But in any event, that's why you use all the different tools that nations have working together. And as I said, the military option is always an option, and it is always on the table.
MIN. YA'ALON: Regarding North Korea and the Iranian threat, first of all, it might be that the Iranian regime might look at the North Korean case as a precedent to go -- to become nuclear. Having said that, from our point of view, the Iranian threat is more significant than the North Korean regime's threat.
The North Koreans use the nuclear capabilities to defend themselves, to blackmail the region and entire world. This regime doesn't have aspirations like the Iranian regime, actually to export the revolution, to gain hegemony and influence, first of all, in the region and even the entire -- on the entire globe. And actually even without a nuclear capability, this rogue regime in Tehran is using rogue activities to undermine certain regimes in our regime, as I mentioned, is the main generator and instigator for instability in the region, by being involved in negative manner in Afghanistan, Iraq, Syria, Lebanon, and elsewhere.
And thinking about this kind of rogue regime, non-conventional regime, have non-conventional capabilities, is going to be a nightmare not just for the region, but for the entire globe. So in this regard, we consider the Iranian threat as more significant than North Korean one.
MR. LITTLE: And for the last question, we'll turn to Bob Burns from the Associated Press.
Q: Thank you. A question for each of you on chemical weapons in Syria. Minister Ya'alon, how extensive does your government believe the chemical weapons use has been in Syria? And what do you think ought to be done about it?
And for Secretary Hagel, we've heard differing assessments from different governments about whether it's been used or not. The Israeli government and some other U.S. allies have said yes; the U.S. government has said we don't know. You yourself have called chemical weapon use in Syria a game-changer. My question is, how can it change anything if you can't tell whether they've used it or not?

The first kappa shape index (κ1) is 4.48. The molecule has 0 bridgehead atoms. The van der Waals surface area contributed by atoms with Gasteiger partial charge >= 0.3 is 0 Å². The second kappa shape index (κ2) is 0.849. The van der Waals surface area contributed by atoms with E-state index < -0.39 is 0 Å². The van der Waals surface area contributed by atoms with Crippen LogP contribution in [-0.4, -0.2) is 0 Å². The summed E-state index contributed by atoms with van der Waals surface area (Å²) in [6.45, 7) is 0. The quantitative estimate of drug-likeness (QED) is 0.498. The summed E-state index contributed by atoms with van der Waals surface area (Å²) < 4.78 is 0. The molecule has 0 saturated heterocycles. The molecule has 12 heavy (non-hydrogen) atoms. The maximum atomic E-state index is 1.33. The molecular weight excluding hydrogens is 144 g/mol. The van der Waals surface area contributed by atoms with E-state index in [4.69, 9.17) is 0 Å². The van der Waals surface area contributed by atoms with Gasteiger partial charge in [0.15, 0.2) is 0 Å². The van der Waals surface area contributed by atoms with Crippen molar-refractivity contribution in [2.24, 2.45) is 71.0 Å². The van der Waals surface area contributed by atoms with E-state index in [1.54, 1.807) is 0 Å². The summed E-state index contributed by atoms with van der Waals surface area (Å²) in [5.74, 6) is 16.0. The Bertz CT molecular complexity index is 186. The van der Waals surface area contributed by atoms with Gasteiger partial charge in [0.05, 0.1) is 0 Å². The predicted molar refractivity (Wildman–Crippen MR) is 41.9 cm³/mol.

MIN. YA'ALON: I'll take it. We put very clear red lines to the Syrian regime. The first one, not to allow sophisticated weapons to be delivered or to be taken by rogue elements like Hezbollah and other rogue elements who are operating now in Syria. We proved it. When they crossed this red line, we operated. We acted.
The second red line is keeping our border on the Golan Heights secured, and in any case that we absorb shots, mortar shells in our side, intentionally or incidentally, we respond, and we did it. We don't allow any element, whether it is Syrian armed forces or opposition elements, to cross with fire our sovereignty.
The third red line that we -- our prime minister put is not to allow any rogue elements to put their hands on chemical weapons from the Syrian chemical arsenal. Now, it is well known that there is a chemical arsenal in Syria, and this is a red line for us. It hasn't been tested yet, but we are ready to operate if any rogue element is going to put his hands or any chemical agents are going to be delivered toward rogue elements in -- in the region. It hasn't been tested yet.
SEC. HAGEL: As to your question, I believe that my point was -- and what I said was -- that currently, our intelligence agencies are assessing what happened and what did not happen. I also said, as you correctly noted, that the Syrian government's use of chemical weapons would be a game-changer. President Obama has said it is a red line.
We, the United States -- along with Israel -- have options for all contingencies. And certainly, the Syrian government's use of chemical weapons would -- would be a game-changer and cross that red line.
Q: And a follow-up. What would change? Am I on? What would change if they did use them?
SEC. HAGEL: Well, I'm not going to discuss contingency options and what would change and what wouldn't change here. But suffice to say, the president, I think, has made it very clear and my statements have supported what the president said. And, again, our intelligence agencies are assessing that issue about the use of chemical weapons.
MODERATOR: Thank you, Mr. Secretary. Thank you, Minister.
SEC. HAGEL: Thank you.
MODERATOR: Just please remain seated until they leave.
MIN. YA'ALON: Thank you.
SEC. HAGEL: Thank you. Thank you very much.